If the old rules still apply and the data expansion argument has questionable merit, what has supported the number of DBMS vendors entering the market? Other than loads of VC funding, the answer appears to be a simple one: hardware.

Computing hardware is always increasing in capability and decreasing in cost. But it’s uncommon for processing, storage and networking to all experience massive capability increases and cost reductions in concert. The last time it happened was in 2009. Each time this convergence happens, application developers have free reign over implementation decisions. This developer-centric approach typically lasts for a few years. After all, any code will run, and run quite well, with better hardware.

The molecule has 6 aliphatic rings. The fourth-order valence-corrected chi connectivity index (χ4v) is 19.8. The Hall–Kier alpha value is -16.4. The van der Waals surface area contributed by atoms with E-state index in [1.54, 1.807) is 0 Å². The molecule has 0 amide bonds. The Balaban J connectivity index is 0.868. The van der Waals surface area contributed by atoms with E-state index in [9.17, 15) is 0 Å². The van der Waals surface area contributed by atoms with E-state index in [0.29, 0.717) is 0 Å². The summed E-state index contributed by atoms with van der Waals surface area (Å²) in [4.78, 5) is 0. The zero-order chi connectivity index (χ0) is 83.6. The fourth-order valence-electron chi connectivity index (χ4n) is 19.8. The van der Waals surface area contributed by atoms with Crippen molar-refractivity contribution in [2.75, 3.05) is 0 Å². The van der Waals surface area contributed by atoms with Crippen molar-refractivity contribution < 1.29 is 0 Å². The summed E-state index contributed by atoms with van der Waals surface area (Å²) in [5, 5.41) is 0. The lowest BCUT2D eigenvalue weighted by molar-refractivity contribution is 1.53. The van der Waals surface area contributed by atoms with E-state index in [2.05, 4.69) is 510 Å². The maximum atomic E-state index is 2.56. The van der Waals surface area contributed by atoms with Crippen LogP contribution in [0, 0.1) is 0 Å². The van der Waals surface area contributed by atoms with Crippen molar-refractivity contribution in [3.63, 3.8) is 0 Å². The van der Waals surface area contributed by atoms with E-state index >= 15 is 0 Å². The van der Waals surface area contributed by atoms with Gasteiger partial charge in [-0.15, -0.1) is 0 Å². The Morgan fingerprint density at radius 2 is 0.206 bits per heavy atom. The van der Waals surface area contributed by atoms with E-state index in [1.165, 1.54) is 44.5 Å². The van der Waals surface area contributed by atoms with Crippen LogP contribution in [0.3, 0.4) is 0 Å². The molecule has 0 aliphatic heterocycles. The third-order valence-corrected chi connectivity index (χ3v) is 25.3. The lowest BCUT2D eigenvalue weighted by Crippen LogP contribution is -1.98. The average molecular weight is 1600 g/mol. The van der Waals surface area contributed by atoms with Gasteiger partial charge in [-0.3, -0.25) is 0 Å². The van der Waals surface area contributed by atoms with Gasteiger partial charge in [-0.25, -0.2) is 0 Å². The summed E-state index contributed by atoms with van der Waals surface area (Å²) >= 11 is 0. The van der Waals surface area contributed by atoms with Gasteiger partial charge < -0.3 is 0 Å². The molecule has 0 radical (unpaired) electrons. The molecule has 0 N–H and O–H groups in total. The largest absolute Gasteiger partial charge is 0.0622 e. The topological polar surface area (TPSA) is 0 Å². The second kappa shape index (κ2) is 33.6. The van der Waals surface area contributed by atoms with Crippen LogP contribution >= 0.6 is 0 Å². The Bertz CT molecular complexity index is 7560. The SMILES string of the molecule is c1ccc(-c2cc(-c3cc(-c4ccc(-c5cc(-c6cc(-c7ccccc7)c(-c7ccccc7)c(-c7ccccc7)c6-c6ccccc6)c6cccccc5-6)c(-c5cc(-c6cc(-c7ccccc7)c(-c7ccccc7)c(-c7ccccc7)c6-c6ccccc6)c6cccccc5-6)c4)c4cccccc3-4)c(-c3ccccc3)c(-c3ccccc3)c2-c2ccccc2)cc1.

The slack capacity provided by better hardware might make you think you can do things you wouldn’t previously consider. The old rules may no longer apply. There might even be a free lunch!

Applications are developed and some value is created, but the result is the proliferation of data silos at the cost of abandoned information governance.

Information management realities always assert themselves. Data in silos is fine for systems of innovation because you’re only focused on data use. But those systems eventually become systems of record, where data reuse is paramount. Systems of record must have capabilities of description, organization, governance, integration, among others.

When the asteroid strikes, it won’t be a fiery rock falling from the sky. It will be IT Ops reasserting the need for adult supervision. DBMSs providing the required capabilities will likely thrive, while those that don’t, won’t.

And not even Bruce Willis can save vendors from IT Ops.
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Thanks to Merv Adrian for reviewing and contributing to this post.

The Big Data A-Ha Moment is Only the Beginning